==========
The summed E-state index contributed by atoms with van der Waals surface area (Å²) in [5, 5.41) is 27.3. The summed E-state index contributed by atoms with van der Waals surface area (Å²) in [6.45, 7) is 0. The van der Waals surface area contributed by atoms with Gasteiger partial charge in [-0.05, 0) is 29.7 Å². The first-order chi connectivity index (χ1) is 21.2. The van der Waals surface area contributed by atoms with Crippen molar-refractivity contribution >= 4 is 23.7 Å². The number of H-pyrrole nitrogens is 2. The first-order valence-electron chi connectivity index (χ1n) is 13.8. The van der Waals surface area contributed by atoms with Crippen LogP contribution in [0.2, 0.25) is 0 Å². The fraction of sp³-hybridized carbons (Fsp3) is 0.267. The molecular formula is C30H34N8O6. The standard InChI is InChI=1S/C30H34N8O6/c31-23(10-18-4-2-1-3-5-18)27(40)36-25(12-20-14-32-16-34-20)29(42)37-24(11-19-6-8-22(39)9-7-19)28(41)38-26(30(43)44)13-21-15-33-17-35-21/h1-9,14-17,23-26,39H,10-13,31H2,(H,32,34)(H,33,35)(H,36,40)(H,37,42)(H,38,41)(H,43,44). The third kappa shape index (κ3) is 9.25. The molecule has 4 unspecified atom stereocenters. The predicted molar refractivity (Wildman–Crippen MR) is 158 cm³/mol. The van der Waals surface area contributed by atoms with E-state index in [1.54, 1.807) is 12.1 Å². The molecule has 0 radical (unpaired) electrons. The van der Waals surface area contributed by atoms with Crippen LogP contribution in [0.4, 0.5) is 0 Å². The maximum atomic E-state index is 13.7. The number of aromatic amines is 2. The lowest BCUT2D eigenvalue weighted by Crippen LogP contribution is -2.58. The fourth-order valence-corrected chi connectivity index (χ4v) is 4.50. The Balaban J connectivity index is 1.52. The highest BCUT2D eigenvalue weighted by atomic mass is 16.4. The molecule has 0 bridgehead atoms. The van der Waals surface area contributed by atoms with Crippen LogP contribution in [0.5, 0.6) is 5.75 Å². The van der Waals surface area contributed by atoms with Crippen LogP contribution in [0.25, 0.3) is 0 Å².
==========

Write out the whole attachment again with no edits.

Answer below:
The summed E-state index contributed by atoms with van der Waals surface area (Å²) in [5, 5.41) is 27.3. The summed E-state index contributed by atoms with van der Waals surface area (Å²) in [6.45, 7) is 0. The van der Waals surface area contributed by atoms with Gasteiger partial charge in [-0.05, 0) is 29.7 Å². The first-order chi connectivity index (χ1) is 21.2. The van der Waals surface area contributed by atoms with Crippen molar-refractivity contribution >= 4 is 23.7 Å². The number of H-pyrrole nitrogens is 2. The first-order valence-electron chi connectivity index (χ1n) is 13.8. The van der Waals surface area contributed by atoms with Crippen LogP contribution in [0.2, 0.25) is 0 Å². The fraction of sp³-hybridized carbons (Fsp3) is 0.267. The molecular formula is C30H34N8O6. The standard InChI is InChI=1S/C30H34N8O6/c31-23(10-18-4-2-1-3-5-18)27(40)36-25(12-20-14-32-16-34-20)29(42)37-24(11-19-6-8-22(39)9-7-19)28(41)38-26(30(43)44)13-21-15-33-17-35-21/h1-9,14-17,23-26,39H,10-13,31H2,(H,32,34)(H,33,35)(H,36,40)(H,37,42)(H,38,41)(H,43,44). The third kappa shape index (κ3) is 9.25. The molecule has 4 unspecified atom stereocenters. The predicted molar refractivity (Wildman–Crippen MR) is 158 cm³/mol. The van der Waals surface area contributed by atoms with E-state index in [1.54, 1.807) is 12.1 Å². The molecule has 0 radical (unpaired) electrons. The van der Waals surface area contributed by atoms with Crippen LogP contribution in [0.4, 0.5) is 0 Å². The maximum atomic E-state index is 13.7. The number of aromatic amines is 2. The lowest BCUT2D eigenvalue weighted by Crippen LogP contribution is -2.58. The fourth-order valence-corrected chi connectivity index (χ4v) is 4.50. The Balaban J connectivity index is 1.52. The highest BCUT2D eigenvalue weighted by atomic mass is 16.4. The molecule has 0 bridgehead atoms. The van der Waals surface area contributed by atoms with Crippen LogP contribution in [0.5, 0.6) is 5.75 Å². The van der Waals surface area contributed by atoms with Crippen LogP contribution in [0.25, 0.3) is 0 Å².